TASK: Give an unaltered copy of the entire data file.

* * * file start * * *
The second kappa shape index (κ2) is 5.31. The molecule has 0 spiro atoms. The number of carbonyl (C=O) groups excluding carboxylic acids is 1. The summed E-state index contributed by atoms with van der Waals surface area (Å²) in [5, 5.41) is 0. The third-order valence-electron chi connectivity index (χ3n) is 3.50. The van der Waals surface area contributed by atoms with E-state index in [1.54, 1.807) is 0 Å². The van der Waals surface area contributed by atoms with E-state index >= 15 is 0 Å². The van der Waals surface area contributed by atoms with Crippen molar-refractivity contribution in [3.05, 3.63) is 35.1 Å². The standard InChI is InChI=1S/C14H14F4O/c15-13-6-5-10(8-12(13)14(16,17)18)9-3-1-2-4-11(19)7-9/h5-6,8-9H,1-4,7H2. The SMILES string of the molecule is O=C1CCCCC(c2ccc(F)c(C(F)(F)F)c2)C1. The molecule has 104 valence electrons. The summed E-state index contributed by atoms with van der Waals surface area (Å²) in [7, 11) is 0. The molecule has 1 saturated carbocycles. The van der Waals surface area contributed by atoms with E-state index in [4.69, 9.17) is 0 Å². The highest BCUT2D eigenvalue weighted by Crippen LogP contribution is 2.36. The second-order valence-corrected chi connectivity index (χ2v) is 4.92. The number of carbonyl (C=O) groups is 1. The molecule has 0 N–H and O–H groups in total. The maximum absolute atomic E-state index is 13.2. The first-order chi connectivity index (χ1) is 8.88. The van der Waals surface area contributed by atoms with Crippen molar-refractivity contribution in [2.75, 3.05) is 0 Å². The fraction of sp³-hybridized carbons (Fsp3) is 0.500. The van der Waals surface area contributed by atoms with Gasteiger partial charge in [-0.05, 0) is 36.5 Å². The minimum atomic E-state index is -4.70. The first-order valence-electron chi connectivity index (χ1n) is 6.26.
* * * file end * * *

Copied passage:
The second kappa shape index (κ2) is 5.31. The molecule has 0 spiro atoms. The number of carbonyl (C=O) groups excluding carboxylic acids is 1. The summed E-state index contributed by atoms with van der Waals surface area (Å²) in [5, 5.41) is 0. The third-order valence-electron chi connectivity index (χ3n) is 3.50. The van der Waals surface area contributed by atoms with E-state index in [1.54, 1.807) is 0 Å². The van der Waals surface area contributed by atoms with E-state index >= 15 is 0 Å². The van der Waals surface area contributed by atoms with Crippen molar-refractivity contribution in [3.05, 3.63) is 35.1 Å². The standard InChI is InChI=1S/C14H14F4O/c15-13-6-5-10(8-12(13)14(16,17)18)9-3-1-2-4-11(19)7-9/h5-6,8-9H,1-4,7H2. The SMILES string of the molecule is O=C1CCCCC(c2ccc(F)c(C(F)(F)F)c2)C1. The molecule has 104 valence electrons. The summed E-state index contributed by atoms with van der Waals surface area (Å²) in [7, 11) is 0. The molecule has 1 saturated carbocycles. The van der Waals surface area contributed by atoms with E-state index in [4.69, 9.17) is 0 Å². The highest BCUT2D eigenvalue weighted by Crippen LogP contribution is 2.36. The second-order valence-corrected chi connectivity index (χ2v) is 4.92. The number of carbonyl (C=O) groups is 1. The molecule has 0 N–H and O–H groups in total. The maximum absolute atomic E-state index is 13.2. The first-order chi connectivity index (χ1) is 8.88. The van der Waals surface area contributed by atoms with Crippen molar-refractivity contribution in [2.75, 3.05) is 0 Å². The fraction of sp³-hybridized carbons (Fsp3) is 0.500. The van der Waals surface area contributed by atoms with Gasteiger partial charge in [-0.05, 0) is 36.5 Å². The minimum atomic E-state index is -4.70. The first-order valence-electron chi connectivity index (χ1n) is 6.26.